Did Marty Walsh Over-Perform in the Preliminary (And Will He Do It Again)?

Breaking down the school of thought that the mayoral candidate is better off than the polls suggest.

There is a school of thought among some Boston political insiders that says Marty Walsh is in better shape than polls suggest because his massive, super-dedicated army of volunteers will bring out more voters—just as they did in the preliminary election. So, if Connolly currently leads by some six to 10 points in the polls, it’s really a toss-up for who would win if the election were held tomorrow.

I don’t quite buy it.

To be clear: I think that Walsh’s volunteer operation is very real, incredibly impressive, and vitally important to his success. I believe they played a big role in his early rise and separation from the rest of the pack of candidates.

But did they really give Walsh a huge bonus showing that wasn’t picked up by polls?

Let’s go back and take a look at how the polls did in predicting the actual preliminary results. It’s important to remember that the polls didn’t have the votes adding up to 100 percent, because about a quarter of respondents were undecided. If we take those out from my averaging of the September polls (in effect, assume they break in the same proportions as the decided voters), we get the projected share of the vote, which is the first column below. The actual result of the September 24 election is the second column.


Clearly, Walsh outperformed his poll numbers, and Connolly underperformed—resulting in a substantial six-point net swing, and a ticket-topping for Walsh. If that’s the result of something not picked up by polls—something that we can expect to see repeat in the final election—that would indeed change the nature of the race.

But all of the polls included here were taken before Walsh ran any TV ads. He subsequently ran a $450,000 ad blitz—along with a substantial mail and online strategy, the heightened media attention of the final two weeks, and, yes, hundreds of door-knocking and phone-banking volunteers.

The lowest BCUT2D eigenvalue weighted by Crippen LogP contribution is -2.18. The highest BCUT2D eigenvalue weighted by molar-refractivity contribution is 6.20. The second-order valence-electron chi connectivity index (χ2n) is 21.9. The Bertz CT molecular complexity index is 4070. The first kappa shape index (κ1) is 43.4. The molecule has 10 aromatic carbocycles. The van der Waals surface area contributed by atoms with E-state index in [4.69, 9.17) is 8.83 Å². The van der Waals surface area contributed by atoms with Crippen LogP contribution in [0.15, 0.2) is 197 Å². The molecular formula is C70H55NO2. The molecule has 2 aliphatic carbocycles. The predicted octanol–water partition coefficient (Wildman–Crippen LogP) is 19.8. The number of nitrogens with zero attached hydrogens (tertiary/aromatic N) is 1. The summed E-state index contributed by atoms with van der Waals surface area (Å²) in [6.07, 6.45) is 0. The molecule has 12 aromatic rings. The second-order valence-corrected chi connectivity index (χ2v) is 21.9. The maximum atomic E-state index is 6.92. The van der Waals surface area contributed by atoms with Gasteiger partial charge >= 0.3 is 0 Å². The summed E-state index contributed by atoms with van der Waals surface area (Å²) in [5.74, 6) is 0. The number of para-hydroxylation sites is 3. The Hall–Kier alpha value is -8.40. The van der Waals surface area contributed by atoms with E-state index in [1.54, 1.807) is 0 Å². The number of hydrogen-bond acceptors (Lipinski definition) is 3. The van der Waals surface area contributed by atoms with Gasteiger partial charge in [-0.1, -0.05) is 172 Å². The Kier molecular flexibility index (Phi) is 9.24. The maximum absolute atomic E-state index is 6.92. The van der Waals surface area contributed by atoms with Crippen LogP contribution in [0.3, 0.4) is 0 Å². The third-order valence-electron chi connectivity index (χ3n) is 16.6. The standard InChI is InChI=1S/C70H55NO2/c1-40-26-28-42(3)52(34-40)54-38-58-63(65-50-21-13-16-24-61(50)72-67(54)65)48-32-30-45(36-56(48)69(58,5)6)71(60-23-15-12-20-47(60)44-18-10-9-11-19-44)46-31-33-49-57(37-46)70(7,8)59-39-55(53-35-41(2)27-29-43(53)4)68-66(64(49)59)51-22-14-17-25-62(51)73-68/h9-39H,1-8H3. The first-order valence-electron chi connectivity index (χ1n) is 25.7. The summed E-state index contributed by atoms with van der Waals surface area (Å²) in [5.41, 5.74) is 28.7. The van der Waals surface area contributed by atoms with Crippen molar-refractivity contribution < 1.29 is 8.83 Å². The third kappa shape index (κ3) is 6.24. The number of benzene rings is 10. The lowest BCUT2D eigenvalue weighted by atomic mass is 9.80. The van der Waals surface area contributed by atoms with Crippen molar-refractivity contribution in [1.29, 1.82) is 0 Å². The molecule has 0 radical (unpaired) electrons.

At the time of the polls, Walsh suffered a significant gap in voters forming an opinion of him, compared with Connolly and other top candidates. He made up an awful lot of that ground in those final 10 days or so. I tend to think that the bulk of his “over-performing” can be traced to that. That’s impressive, in terms of campaign strategy and execution, but it’s a fairly normal strong close—that would have been picked up if we had polling during that time.

It’s also clearly true, I think, that Walsh’s core base of support in Dorchester outperformed expectations (both in numbers and percentage for Walsh)—which I would suggest resulted from people who don’t look to pollsters like likely voters, showing up to vote for Walsh because of that eager volunteer army.

Connolly’s under-performance is a little more intriguing. I would suggest a few possible factors. One, I suspect, is the other side of the Dorchester turnout coin: the southwestern corridor of the city, where many of Connolly’s and Conley’s votes came from, came out strong—as expected—but not relative to the whole, given the strong Dorchester turnout. So, to the extent that accounts for Connolly’s drop, you can perhaps chalk that up to Walsh’s turnout machine as well.

But it doesn’t look to me like that accounts for much of Connolly’s under-performance. I think a fair amount came from some combination of his relatively softer support (compared to Walsh’s diehards), and the final-week reporting that Connolly appeared almost assured of a spot in the final. That is to say, a lot of people who were inclined to vote for Connolly might have tossed votes to Richie or Barros, or not even made the effort to make it to the polls at all, because they thought Connolly was safe.

So in sum, what I think is that most of the apparent six-point swing was A) Walsh’s normal campaign persuasion, primarily from his ad blitz; and B) soft performance from Connolly voters who felt their candidate was safe. The outside-the-polling effect of Walsh’s volunteer army may have been worth a net percentage point or maybe two. And, most of it was probably within his core Dorchester area, which does not mean it can be duplicated in a general election, where Walsh will need many times more than the 20,000 or so votes he got in September.

Maybe all of that is correct, maybe not. I don’t have real data to say either way.

But I think my explanation fits better with what the data does show, which is a significant but not huge gain in Walsh support (in favorability, and head-to-head against Connolly) from the early-September pre-prelim polls to the October post-prelim polls.

That’s the sort of gain I would expect to see from the ad blitz and media coverage, and that would pretty much explain most of his apparent over-performance. And there is no sign of any accompanying drop in Connolly support from those early-September polls, which suggest to me that his under-performance was not reflective of any actual decrease in his support.

Now, what all this does suggest is that Walsh has been converting voters, while Connolly has been fairly stagnant. That’s important—but also not entirely unexpected, given how far ahead Connolly was in familiarity and support at the start of the race.

I think that if the election were held tomorrow, Connolly would likely win by a comfortable margin. I also believe that the race is fluid enough that Walsh has plenty of time and opportunity to make up that ground—starting with the first televised debate, tonight.